How to Ask the Right Questions for the Best Answers [+ Free Templates]

Discover the different types of questions and how to ask the right ones to get the answers you want and need today.

Never underestimate the power of a good question! Humans ask questions to learn information, gain social skills, and build and maintain relationships. Forbes research shows us that at work, asking more questions helps us build emotional intelligence and other soft skills like teamwork, critical thinking, decision making, and problem-solving. Asking good questions can also help you develop the leadership skills necessary to make important changes at work and in your community. 

Let’s discuss why asking the right question is important, the different types of questions you can ask, and how to ask the right questions to get the answers you need today!

Why is it important to ask the right questions? 

We spend our earliest years being asked questions—math equations in school, what your favourite colour is, what you want to be when you grow up—but we’re never taught how to ask them. 

Asking the right questions is important in business because it allows us to learn more about one another, our ideas, and a variety of other topics. Questions also help us to form meaningful relationships with our peers. When we understand our teammates’ points of view, we can communicate more effectively, thereby improving our own interpersonal skills. 

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Types of questions

1Open-ended questions

An open-ended question is any question that requires more than a simple “yes” or “no” answer. When you ask this type of question, the respondee shouldn’t feel limited in their ability to respond thoughtfully. Open-ended questions should be unbiased and easy to understand. For example, if you’re interviewing a candidate for your team and want to see if they’re a good fit, you could ask questions like: “what do you see as your strengths?” and “what accomplishments are you particularly proud of?”. Use open-ended questions to enhance communication at work and home!

2Close-ended questions

A close-ended question can usually be answered with “yes” or “no.” As the name suggests, these questions often close the conversation, rather than empowering the individual to answer however they choose. You can ask a close-ended question when you’re collecting quantitative information as part of a survey or if you already have extensive context and only require a simple response. Some examples of close-ended questions include: “will you be looking to make a decision on this in the next three months?” and “have you spoken to everyone else involved in the project?”.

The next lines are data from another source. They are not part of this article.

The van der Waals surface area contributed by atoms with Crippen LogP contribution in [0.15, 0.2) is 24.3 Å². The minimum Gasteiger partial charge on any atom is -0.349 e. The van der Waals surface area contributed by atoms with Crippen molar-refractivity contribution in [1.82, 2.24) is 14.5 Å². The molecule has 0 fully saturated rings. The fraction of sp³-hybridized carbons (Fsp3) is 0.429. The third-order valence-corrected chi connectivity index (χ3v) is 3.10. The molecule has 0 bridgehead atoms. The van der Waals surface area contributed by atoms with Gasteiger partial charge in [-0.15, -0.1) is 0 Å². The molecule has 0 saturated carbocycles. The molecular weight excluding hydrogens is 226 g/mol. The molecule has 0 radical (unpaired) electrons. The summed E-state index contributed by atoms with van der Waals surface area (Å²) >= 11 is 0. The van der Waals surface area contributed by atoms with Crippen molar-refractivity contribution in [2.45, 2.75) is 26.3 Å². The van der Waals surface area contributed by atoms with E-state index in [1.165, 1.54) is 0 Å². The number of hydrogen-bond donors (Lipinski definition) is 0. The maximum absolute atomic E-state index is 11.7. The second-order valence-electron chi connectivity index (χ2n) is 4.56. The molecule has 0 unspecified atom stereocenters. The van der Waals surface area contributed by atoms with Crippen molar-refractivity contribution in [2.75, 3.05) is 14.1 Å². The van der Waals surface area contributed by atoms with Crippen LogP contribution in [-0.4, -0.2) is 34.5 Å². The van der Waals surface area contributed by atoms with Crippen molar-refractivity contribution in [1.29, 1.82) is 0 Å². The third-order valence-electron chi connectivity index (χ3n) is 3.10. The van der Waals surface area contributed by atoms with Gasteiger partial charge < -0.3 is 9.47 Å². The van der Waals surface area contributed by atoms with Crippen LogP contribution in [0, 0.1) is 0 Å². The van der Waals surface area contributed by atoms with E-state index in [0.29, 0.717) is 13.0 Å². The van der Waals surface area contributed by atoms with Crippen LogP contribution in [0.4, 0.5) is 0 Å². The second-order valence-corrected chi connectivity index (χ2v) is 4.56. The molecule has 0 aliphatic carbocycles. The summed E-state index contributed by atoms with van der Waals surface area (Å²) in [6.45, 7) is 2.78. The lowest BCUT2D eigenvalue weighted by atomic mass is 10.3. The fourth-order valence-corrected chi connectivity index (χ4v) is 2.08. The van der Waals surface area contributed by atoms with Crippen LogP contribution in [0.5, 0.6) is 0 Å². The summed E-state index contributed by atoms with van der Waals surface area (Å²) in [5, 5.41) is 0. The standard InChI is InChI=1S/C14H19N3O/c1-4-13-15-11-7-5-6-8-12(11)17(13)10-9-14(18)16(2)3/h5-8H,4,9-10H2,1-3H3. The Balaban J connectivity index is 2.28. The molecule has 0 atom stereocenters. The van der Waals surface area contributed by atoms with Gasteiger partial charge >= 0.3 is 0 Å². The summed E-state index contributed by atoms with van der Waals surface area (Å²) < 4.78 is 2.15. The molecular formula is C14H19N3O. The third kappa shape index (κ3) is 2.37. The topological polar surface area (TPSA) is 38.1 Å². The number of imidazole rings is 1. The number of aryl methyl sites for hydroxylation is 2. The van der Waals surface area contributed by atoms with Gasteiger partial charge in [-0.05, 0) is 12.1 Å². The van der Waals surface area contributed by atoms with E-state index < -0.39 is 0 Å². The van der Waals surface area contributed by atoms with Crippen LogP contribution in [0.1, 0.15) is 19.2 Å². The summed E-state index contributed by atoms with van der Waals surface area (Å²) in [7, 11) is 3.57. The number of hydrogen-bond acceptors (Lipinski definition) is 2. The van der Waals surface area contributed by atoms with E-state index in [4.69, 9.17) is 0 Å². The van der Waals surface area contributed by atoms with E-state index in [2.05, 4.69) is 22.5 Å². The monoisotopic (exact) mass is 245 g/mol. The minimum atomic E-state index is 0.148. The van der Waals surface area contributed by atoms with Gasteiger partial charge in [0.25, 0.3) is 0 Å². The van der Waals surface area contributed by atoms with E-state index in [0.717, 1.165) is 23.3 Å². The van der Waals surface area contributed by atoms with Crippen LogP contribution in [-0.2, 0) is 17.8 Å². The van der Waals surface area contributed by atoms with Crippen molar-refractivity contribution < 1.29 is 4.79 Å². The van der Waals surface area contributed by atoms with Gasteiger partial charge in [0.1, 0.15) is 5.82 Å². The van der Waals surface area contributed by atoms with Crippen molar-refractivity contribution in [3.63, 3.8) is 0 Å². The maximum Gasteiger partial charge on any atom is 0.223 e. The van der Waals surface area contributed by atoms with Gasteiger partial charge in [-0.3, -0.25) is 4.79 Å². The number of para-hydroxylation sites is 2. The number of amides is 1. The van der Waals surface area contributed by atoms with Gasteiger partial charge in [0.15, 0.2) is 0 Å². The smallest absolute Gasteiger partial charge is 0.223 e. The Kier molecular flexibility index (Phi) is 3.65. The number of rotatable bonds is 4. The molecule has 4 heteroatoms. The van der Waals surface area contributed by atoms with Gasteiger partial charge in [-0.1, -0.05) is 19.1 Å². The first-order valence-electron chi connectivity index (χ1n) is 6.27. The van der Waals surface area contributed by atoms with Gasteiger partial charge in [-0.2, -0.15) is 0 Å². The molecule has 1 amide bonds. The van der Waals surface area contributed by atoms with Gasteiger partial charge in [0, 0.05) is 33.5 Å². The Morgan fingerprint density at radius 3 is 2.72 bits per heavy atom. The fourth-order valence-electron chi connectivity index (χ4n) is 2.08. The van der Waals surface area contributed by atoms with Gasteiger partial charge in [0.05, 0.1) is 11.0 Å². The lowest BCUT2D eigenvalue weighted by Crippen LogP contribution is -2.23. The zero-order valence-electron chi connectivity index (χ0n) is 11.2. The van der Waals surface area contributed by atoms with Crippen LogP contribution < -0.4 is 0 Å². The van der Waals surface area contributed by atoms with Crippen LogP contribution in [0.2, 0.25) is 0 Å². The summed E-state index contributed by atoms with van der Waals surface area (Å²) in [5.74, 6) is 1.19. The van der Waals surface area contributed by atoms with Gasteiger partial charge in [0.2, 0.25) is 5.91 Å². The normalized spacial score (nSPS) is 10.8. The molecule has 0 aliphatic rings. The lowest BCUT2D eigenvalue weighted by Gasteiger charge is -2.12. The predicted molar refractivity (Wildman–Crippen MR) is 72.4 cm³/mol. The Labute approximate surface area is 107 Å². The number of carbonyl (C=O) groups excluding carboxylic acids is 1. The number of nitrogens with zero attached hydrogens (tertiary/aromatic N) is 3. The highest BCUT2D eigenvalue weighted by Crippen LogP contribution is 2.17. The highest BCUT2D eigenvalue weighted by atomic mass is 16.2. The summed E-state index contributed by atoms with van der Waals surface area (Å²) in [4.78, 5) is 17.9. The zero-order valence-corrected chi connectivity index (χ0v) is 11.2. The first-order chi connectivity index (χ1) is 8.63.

3Informational questions

Informational questions do exactly what you’d expect them to—provide you with information. Asking any question with the primary purpose of receiving information is unlikely to foster deep thought, but that doesn’t mean asking can’t pay off. Common informational questions such as “what happened?” and “what are my main responsibilities?” can be helpful when assessing a situation. Informational questions can also be used as a research tool.

4Reflective questions 

Reflective questions may have little informational payoff for the individual asking, but they can be powerful. These questions focus on a person’s own experiences with specific concepts and processes. They can even help you and your team tap into unidentified thoughts and emotions, identify strengths and weaknesses, and assess your core beliefs and values. A few examples of reflective questions include: “what did you learn by working on this project that you didn’t know before?” and “how can I use the knowledge I have gained from this experience in the future?”. 

5Leading questions

Leading questions push someone towards giving the answer you want or expect. When a lawyer in the courtroom starts their question with “isn’t it true that…”, they’re asking a leading question. These questions often assume a fact that hasn’t yet been established. You can ask a leading question if you’re trying to persuade a client to make a particular decision. Two examples include: “when would you like to sign up for our insurance plan?” and “don’t you think it would be better to do this?”. 

6Curious questions

A curious question is phrased in a way that can elicit any possible response. These questions don’t have an agenda. Their purpose is simply to effectively communicate, understand another’s viewpoint, and do what the name implies: inspire curiosity. Curious questions promote inductive reasoning, which is a method of drawing conclusions by going from specific to general. Simply put, they expand the conversation! Some examples of curious questions include: “what do you think of this idea?” and “what solutions do you have to this potential upcoming challenge?”.

7Complex questions